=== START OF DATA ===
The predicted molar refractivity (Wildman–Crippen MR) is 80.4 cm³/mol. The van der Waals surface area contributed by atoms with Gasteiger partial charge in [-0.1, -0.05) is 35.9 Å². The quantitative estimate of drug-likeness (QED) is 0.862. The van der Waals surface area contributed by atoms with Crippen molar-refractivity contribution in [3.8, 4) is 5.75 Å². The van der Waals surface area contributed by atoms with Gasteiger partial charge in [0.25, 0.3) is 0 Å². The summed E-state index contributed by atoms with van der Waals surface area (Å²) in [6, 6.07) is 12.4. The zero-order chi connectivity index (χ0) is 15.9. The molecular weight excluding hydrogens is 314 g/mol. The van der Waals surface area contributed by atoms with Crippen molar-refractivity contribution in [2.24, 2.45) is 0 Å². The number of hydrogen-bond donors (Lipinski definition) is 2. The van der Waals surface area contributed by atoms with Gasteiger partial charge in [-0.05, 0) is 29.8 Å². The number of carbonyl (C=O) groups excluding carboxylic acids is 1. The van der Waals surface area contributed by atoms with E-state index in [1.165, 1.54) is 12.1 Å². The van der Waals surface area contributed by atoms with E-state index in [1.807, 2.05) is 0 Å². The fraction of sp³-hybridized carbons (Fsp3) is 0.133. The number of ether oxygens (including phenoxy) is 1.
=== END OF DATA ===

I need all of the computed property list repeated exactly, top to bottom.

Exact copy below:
The predicted molar refractivity (Wildman–Crippen MR) is 80.4 cm³/mol. The van der Waals surface area contributed by atoms with Gasteiger partial charge in [-0.1, -0.05) is 35.9 Å². The quantitative estimate of drug-likeness (QED) is 0.862. The van der Waals surface area contributed by atoms with Crippen molar-refractivity contribution in [3.8, 4) is 5.75 Å². The van der Waals surface area contributed by atoms with Gasteiger partial charge in [0.25, 0.3) is 0 Å². The summed E-state index contributed by atoms with van der Waals surface area (Å²) in [6, 6.07) is 12.4. The zero-order chi connectivity index (χ0) is 15.9. The molecular weight excluding hydrogens is 314 g/mol. The van der Waals surface area contributed by atoms with Crippen molar-refractivity contribution in [2.24, 2.45) is 0 Å². The number of hydrogen-bond donors (Lipinski definition) is 2. The van der Waals surface area contributed by atoms with Gasteiger partial charge in [-0.05, 0) is 29.8 Å². The number of carbonyl (C=O) groups excluding carboxylic acids is 1. The van der Waals surface area contributed by atoms with E-state index in [1.165, 1.54) is 12.1 Å². The van der Waals surface area contributed by atoms with E-state index in [1.807, 2.05) is 0 Å². The fraction of sp³-hybridized carbons (Fsp3) is 0.133. The number of ether oxygens (including phenoxy) is 1.